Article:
Sushi with Samurai precision

| Updated on: Apr 19, 2012
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There are stages in falling in love with sushi. The first - apprehension. You wonder if raw fish, wrapped in sticky rice, is the kind of thing you ever want to sink your teeth into. The second - experimentation. You visit that nice, upscale restaurant in town, a place where you are more or less assured that the sushi being served is the best your money can buy. The third, a stage only a few might get to experience, is trying your hand at making the Japanese delicacy.

No wonder I could hardly suppress a wide, expectant grin while walking one afternoon into Hip Asia, Vivanta by Taj - Connemara's Asian speciality restaurant in Chennai. I was ready to conquer ‘Stage Three'.

Chef Juancho Miday was undertaking the tricky task of getting me to craft a perfect sushi roll. The fact that yours truly is a true disaster in the kitchen was not going to help the cause, but little did Chef know it!

A delicate, hand-painted makisu is laid out on my table. The pretty sushi mat is made of thin bamboo strips held together with cotton strings, the kind you wouldn't want to spoil by putting to its real use. By the side, in a neatly demarcated, white ceramic plate are my ingredients for the day — sticky rice, crushed tempura, chopped spring onions and fresh tuna in a spicy marinade.

The Chef dips his hands into a bowl of water and indicates that I do the same. A little wary of getting my neatly laid-out table messy, I gingerly wet them and get to work. The wetness is meant to ensure the rice does not stick to your palms as you roll it into a ball. Unfailingly it does, much to the amusement of the Chef, who already has his neat rice ball waiting on the mat.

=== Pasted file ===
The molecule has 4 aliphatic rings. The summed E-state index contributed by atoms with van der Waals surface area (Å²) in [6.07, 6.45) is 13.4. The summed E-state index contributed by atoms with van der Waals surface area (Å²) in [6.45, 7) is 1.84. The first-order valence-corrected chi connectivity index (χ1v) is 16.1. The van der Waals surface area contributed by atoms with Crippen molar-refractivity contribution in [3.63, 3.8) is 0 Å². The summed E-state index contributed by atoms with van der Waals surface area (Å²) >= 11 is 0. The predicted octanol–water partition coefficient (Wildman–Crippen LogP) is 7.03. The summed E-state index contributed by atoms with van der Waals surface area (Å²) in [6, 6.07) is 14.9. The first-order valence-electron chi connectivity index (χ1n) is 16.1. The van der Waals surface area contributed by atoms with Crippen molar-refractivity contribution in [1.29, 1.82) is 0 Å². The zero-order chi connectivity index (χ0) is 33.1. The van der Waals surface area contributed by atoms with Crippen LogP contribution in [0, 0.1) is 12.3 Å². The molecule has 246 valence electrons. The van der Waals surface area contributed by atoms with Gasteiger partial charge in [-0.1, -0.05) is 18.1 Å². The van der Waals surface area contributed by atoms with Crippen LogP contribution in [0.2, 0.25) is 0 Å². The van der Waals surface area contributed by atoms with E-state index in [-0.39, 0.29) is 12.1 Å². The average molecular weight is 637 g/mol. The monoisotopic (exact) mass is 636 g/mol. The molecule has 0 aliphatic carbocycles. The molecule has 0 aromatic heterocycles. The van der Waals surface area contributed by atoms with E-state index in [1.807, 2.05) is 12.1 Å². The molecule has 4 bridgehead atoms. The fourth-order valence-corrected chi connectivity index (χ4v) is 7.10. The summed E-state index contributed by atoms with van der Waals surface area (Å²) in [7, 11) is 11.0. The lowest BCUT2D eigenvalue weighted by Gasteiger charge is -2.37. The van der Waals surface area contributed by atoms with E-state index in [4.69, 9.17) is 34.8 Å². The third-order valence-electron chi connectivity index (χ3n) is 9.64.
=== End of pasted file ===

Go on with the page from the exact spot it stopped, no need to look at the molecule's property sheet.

Lying on my makisu is a crisp sheet of dark-green nori . A modern addition to sushi-making, this seaweed growing amongst sea rocks is gathered, washed and sundried to remove any slime or mould present on it. The drying usually takes from a week to a month, leaving the seaweed crisp and appetising enough.

To make the sticky rice, raw rice is cooked on a slow fire for 15-20 minutes and kept aside for 4-5 minutes to retain moisture. The boiled vinegar used to make sticky rice is pre-mixed with salt and sugar, thereby imparting it with three tantalising flavours. A circle, square or triangle — how you want your sushi depends on how deftly you can work your fingers with the rolling mat. I'm going with the easiest first, the circle. Flattening the rice across the rectangular nori , I lay out slivers of sliced tuna and sprinkle some crushed tempura on top. As the Chef deftly rolls the mat inwards, I try and do the same, but with much less grace. With a little press here and a little tuck there, my sushi roll is ready to be sliced and popped right in!

The wasabi and white ginger on the side are almost redundant, considering how flavourful the sushi has turned out to be. The envelope of the tangy rice, layers of raw fish and the crunch of the seaweed and tempura come together beautifully with every mouthful.

While I wait to devour the rest of my meal, I watch the Chef prepare plate after delicious-looking plate of sashimi and maki , with speed and near-scientific precision. “You should be able to make this in just about five seconds. You hold the raw fish for any longer and you are compromising on the taste,” he says, giving me some food for thought on the sidelines of my delectable meal.

Hip Asia is celebrating its 8th anniversary all through this month with sushi rolling followed by a three–course meal for Rs 2,000 (for a group of eight or more).

Published on April 19, 2012

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